Monday, July 31, 2017

The new ideal

The viability of our planet support humanity is now being questioned.

The Socialist Party claims that the majority of the working class are capable of understanding socialism. This being so we are often asked the question, why then, are there not many more socialists? At present, the vast majority of workers mistakenly can only see the solution to their problems in reforming capitalism in one way or another. Capitalism itself is not questioned, it is only the patching up of its effects that is attempted. What is seen and heard in the mass media is the misuse of the word Socialism and distortions of Marx’s ideas. This means that we are called upon to waste a lot of time in explaining what socialism is not, that socialism does not yet exist anywhere. What is important about the mass media is not so much that they create attitudes and values but that they continue to reinforce existing ones. Socialist ideas are not propagated in a vacuum but within capitalist society, meeting all the obstacles and prejudice of capitalist ideology. A great deal of expense and time is spent perpetuating attitudes which maintain the capitalist system. Marx wrote, and it still applies today, that “The prevailing ideas in society are the ideas of the ruling class.”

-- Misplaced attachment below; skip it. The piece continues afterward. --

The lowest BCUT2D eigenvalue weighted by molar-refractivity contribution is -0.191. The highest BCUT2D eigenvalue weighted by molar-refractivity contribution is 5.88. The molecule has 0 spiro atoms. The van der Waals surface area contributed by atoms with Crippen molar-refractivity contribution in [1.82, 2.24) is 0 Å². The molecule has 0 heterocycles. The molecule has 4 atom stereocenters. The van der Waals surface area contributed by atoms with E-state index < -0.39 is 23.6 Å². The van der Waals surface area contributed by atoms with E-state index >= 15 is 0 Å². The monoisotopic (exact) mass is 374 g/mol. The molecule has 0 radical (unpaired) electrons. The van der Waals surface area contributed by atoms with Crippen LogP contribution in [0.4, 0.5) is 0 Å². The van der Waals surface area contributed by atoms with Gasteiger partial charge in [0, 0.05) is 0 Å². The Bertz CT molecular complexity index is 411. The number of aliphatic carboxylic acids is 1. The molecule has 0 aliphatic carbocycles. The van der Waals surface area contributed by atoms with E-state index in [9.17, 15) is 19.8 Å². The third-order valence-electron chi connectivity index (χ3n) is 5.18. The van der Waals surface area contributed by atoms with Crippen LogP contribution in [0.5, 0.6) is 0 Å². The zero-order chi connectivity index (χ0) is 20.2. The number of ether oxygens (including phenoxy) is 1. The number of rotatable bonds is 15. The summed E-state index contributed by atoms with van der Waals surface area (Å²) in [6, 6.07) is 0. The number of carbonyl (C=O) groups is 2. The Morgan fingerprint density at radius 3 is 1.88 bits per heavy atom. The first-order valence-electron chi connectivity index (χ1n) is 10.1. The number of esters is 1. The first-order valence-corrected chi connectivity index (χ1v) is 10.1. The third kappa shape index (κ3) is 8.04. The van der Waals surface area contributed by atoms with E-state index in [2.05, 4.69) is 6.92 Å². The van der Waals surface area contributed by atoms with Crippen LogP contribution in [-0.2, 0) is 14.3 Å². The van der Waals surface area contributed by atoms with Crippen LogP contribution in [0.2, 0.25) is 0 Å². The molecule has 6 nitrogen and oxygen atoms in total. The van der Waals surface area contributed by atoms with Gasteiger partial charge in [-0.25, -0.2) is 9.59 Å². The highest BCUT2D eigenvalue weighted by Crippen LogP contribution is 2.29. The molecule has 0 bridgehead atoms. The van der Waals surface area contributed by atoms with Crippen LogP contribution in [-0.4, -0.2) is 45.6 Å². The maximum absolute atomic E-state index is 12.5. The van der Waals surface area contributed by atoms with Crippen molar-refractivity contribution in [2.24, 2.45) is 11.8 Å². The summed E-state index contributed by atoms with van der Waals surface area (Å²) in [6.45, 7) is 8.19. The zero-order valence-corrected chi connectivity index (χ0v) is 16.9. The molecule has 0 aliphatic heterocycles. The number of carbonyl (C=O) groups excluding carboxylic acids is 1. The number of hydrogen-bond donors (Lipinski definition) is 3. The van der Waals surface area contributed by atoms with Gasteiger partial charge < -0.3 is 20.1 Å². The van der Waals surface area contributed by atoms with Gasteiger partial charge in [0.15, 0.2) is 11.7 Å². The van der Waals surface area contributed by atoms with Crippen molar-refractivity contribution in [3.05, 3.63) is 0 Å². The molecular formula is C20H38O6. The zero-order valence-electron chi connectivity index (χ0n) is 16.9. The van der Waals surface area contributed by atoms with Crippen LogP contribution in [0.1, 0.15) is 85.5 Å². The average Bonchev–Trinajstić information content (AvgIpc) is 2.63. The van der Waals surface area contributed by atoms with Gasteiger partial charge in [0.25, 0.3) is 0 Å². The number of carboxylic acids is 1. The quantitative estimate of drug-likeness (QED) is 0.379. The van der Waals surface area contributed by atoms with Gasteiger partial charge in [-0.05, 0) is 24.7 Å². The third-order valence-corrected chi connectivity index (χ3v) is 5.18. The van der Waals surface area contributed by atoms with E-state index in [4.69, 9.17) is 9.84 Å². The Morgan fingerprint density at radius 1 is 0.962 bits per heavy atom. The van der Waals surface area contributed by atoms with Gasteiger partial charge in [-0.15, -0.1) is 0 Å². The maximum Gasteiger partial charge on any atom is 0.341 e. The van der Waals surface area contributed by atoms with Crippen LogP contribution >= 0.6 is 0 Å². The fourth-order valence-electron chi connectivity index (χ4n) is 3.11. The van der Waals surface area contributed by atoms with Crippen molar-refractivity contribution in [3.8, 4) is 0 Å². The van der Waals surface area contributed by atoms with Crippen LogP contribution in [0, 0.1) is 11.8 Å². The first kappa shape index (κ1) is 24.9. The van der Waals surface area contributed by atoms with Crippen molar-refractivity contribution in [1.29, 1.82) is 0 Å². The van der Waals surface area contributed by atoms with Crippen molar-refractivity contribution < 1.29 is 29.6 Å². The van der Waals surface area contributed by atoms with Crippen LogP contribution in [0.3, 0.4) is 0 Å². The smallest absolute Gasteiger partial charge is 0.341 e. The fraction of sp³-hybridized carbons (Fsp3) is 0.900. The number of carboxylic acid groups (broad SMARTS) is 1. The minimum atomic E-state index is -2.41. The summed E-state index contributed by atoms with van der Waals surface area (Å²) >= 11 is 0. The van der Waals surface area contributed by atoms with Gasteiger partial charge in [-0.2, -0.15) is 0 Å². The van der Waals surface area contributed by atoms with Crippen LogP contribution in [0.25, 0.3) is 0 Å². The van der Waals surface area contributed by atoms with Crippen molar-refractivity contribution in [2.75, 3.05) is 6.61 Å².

It is also a fact that capitalism will not let workers rest content, it is forever throwing problems in their way. Old problems such as poverty and relatively new ones such as pollution, drug addiction, increasing mental illness and many others. All the time capitalism with some fresh horror demands that we sit up and take notice. The problems, tragedies, and frustrations of capitalism are not easily escaped. To those who say “Yes, socialism is a good idea, but you will never get the majority of people to understand it,” we ask: If you can understand Socialism, why not then the majority of people? For those who think us idealists and say “Yes it sounds like a very fine ideal.” We reply that socialism is not an ideal. It is based on the sound facts of the way human society evolves, and the way capitalism works. We are not asking for a change of heart — we are asking for the conversion of the means of production from private or state ownership to common ownership. The material conditions for socialism have long been in existence. All that is needed is for the majority of the working class to realise their common interest in abolishing capitalism. That mighty force would then have arisen, the class-conscious working class with one objective — the establishment of socialism. With this end in view, and armed with socialist knowledge, the working class will fulfill their role. This great and final act as members of the working class will free them from the chains of the wage-labour and capital relationship which now holds them in its grip. Then they will emerge as men and women in a classless society, securely resting on the sound basis of the common ownership of the means of production. The wars, the rat-race, the poverty and all the other evils which arise from property society would then have gone from the scene of a truly human society. Men, women, and children would then be free to develop their potential and their relations with each other as human beings. This is not an ideal but a practical and material demand that is in line with the interests of workers throughout the world.